Simonides was stiffed. Castor and Pollux were affronted. They brought the banquet hall to the ground. From the rubbish a memory palace was born.
The origin story of the memory palace, likely apocryphal, resides in the biography of Simonides, Greece's first for profit poet. At a banquet for Scopas, Simonides recites a poem filled with praise for the twin gods, Castor and Pollux. Scopas refuses to pay in full, demanding Simonides collect the other part of his payment from the infernal twins. Shortly after, a messenger hails Simonides. He leaves the building, but no messenger is to be found. Upon his exit, the banquet hall collapses and those inside are disfigured beyond recognition. Simonides, the only surviving member of the party, is tasked with identifying the disfigured bodies. He imagines the table and the positions of each reveller, and in this way attaches names to those beyond recognition. From the death of Scopas and his partygoers, the memory palace is born.
Memory palaces use the strength of human spatial memory to record and retrieve memories. A specific space is chosen, and vivid symbols are placed throughout it. Each symbol is linked to a specific memory; the more absurd the image, the easier it is to remember. To retrieve the memories, one simply imagines walking through the space. My memory palaces are semi-permanent, public installations, open twenty four hours a day, seven days a week to those willing to imagine them. They contain the stories of different walks I have taken, both alone and with collaborators.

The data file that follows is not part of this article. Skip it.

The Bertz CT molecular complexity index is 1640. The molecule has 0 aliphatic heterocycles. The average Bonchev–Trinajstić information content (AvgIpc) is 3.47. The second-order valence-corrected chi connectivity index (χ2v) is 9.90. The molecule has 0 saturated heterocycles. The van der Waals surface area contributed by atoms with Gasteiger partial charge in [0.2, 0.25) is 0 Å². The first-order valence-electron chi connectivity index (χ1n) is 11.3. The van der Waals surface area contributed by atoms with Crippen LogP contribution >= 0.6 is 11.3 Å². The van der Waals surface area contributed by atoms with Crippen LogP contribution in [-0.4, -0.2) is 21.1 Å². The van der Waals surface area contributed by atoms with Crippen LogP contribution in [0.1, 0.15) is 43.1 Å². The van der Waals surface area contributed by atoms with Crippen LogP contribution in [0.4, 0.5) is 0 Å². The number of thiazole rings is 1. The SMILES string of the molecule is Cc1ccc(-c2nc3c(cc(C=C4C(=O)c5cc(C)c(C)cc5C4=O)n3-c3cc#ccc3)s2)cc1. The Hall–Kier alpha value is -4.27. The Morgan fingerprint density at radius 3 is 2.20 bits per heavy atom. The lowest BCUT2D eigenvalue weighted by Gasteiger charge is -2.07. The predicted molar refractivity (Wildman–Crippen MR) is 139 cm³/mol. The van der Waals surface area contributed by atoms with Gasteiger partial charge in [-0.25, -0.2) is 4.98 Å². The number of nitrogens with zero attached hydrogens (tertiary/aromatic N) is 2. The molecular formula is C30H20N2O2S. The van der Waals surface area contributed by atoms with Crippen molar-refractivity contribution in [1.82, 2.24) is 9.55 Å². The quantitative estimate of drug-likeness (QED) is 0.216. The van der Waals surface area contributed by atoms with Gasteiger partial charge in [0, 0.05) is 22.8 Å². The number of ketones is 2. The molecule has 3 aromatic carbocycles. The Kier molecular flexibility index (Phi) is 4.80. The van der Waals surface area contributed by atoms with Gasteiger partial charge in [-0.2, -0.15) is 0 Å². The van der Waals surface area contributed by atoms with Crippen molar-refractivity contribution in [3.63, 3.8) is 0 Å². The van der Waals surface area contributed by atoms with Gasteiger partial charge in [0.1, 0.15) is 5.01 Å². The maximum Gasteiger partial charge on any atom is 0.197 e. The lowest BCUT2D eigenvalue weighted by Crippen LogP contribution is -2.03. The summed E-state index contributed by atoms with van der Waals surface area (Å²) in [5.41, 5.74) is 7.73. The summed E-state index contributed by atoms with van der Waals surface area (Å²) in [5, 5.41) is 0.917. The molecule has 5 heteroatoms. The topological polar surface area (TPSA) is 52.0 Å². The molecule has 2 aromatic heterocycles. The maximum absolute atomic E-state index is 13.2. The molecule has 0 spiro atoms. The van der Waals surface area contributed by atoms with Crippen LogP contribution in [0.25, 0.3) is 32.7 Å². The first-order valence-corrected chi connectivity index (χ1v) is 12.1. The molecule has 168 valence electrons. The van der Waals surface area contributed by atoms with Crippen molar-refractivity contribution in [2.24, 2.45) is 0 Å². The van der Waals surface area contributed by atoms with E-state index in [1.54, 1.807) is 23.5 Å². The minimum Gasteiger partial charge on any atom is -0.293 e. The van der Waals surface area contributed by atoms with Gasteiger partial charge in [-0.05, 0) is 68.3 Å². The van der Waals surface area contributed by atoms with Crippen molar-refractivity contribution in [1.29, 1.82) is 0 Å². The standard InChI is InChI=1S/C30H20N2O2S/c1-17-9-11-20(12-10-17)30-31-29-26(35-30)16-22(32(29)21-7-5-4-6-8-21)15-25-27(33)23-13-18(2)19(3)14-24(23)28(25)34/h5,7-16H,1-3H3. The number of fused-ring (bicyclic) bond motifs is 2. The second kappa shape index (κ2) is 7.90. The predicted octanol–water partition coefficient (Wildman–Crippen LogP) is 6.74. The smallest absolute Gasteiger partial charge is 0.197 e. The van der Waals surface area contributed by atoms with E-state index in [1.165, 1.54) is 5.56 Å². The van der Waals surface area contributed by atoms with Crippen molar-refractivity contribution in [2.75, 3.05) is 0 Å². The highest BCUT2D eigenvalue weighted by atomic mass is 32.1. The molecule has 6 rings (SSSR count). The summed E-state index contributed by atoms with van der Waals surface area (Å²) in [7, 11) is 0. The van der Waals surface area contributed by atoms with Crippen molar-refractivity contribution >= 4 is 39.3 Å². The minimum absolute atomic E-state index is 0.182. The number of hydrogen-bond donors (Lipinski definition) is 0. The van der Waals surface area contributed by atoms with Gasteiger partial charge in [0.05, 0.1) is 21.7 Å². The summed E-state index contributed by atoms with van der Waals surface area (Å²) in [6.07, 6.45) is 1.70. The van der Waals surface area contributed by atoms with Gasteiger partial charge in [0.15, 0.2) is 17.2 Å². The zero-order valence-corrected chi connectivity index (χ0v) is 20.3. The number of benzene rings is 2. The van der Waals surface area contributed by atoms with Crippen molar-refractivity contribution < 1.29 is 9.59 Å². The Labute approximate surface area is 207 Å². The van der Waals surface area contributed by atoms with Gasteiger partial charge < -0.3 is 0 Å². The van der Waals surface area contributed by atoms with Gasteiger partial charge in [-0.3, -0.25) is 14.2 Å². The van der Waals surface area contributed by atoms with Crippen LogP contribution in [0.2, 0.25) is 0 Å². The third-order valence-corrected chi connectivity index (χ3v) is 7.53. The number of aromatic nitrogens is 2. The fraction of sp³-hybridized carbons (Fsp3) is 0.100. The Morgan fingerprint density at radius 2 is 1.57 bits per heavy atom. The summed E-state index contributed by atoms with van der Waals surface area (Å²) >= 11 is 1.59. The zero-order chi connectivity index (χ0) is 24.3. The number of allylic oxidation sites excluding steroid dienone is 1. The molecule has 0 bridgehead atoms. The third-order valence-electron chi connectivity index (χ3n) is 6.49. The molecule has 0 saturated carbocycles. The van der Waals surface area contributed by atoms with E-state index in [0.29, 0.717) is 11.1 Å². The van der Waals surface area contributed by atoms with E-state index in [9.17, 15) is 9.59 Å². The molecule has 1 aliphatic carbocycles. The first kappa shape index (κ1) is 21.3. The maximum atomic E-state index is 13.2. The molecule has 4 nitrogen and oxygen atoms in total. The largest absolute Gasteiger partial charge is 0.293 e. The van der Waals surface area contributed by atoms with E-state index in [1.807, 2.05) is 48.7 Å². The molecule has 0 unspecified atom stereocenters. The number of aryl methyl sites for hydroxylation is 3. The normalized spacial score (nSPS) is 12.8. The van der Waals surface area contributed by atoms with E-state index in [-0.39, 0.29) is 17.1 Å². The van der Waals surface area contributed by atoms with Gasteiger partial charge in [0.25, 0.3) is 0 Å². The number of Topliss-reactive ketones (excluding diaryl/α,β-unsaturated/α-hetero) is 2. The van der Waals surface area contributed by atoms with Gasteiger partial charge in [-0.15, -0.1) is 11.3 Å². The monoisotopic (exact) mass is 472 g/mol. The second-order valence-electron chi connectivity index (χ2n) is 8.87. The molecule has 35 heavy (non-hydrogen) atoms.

For more information on memory palaces, or to set up an appointment to view one, please get in touch.
• Former Fresnans, Fresno, California
• Slow Lunch, San Francisco and London
• Home: A Nomadic Exploration, Wallabout, Brooklyn
• The Bureau of Self Recognition, Astoria, Queens